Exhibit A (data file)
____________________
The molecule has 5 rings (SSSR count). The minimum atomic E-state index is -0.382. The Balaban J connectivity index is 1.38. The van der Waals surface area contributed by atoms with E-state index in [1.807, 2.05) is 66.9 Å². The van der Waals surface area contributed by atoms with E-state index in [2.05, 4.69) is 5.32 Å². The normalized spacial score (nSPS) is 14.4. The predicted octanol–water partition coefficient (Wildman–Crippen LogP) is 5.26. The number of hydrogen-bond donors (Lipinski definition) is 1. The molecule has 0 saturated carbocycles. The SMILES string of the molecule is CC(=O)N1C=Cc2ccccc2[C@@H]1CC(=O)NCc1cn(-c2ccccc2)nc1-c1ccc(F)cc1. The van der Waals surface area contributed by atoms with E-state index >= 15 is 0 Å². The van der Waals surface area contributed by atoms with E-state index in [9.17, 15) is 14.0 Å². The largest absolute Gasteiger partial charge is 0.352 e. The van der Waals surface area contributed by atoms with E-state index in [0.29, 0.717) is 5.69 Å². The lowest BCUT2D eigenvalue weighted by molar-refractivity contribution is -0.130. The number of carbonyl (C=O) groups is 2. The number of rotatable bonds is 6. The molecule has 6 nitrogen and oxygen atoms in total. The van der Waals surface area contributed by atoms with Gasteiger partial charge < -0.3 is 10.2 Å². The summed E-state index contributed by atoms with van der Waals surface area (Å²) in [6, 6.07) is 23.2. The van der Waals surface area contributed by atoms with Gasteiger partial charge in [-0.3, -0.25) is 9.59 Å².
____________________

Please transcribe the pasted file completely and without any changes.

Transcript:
The molecule has 5 rings (SSSR count). The minimum atomic E-state index is -0.382. The Balaban J connectivity index is 1.38. The van der Waals surface area contributed by atoms with E-state index in [1.807, 2.05) is 66.9 Å². The van der Waals surface area contributed by atoms with E-state index in [2.05, 4.69) is 5.32 Å². The normalized spacial score (nSPS) is 14.4. The predicted octanol–water partition coefficient (Wildman–Crippen LogP) is 5.26. The number of hydrogen-bond donors (Lipinski definition) is 1. The molecule has 0 saturated carbocycles. The SMILES string of the molecule is CC(=O)N1C=Cc2ccccc2[C@@H]1CC(=O)NCc1cn(-c2ccccc2)nc1-c1ccc(F)cc1. The van der Waals surface area contributed by atoms with E-state index >= 15 is 0 Å². The van der Waals surface area contributed by atoms with E-state index in [9.17, 15) is 14.0 Å². The largest absolute Gasteiger partial charge is 0.352 e. The van der Waals surface area contributed by atoms with E-state index in [0.29, 0.717) is 5.69 Å². The lowest BCUT2D eigenvalue weighted by molar-refractivity contribution is -0.130. The number of carbonyl (C=O) groups is 2. The number of rotatable bonds is 6. The molecule has 6 nitrogen and oxygen atoms in total. The van der Waals surface area contributed by atoms with Gasteiger partial charge < -0.3 is 10.2 Å². The summed E-state index contributed by atoms with van der Waals surface area (Å²) in [6, 6.07) is 23.2. The van der Waals surface area contributed by atoms with Gasteiger partial charge in [-0.3, -0.25) is 9.59 Å².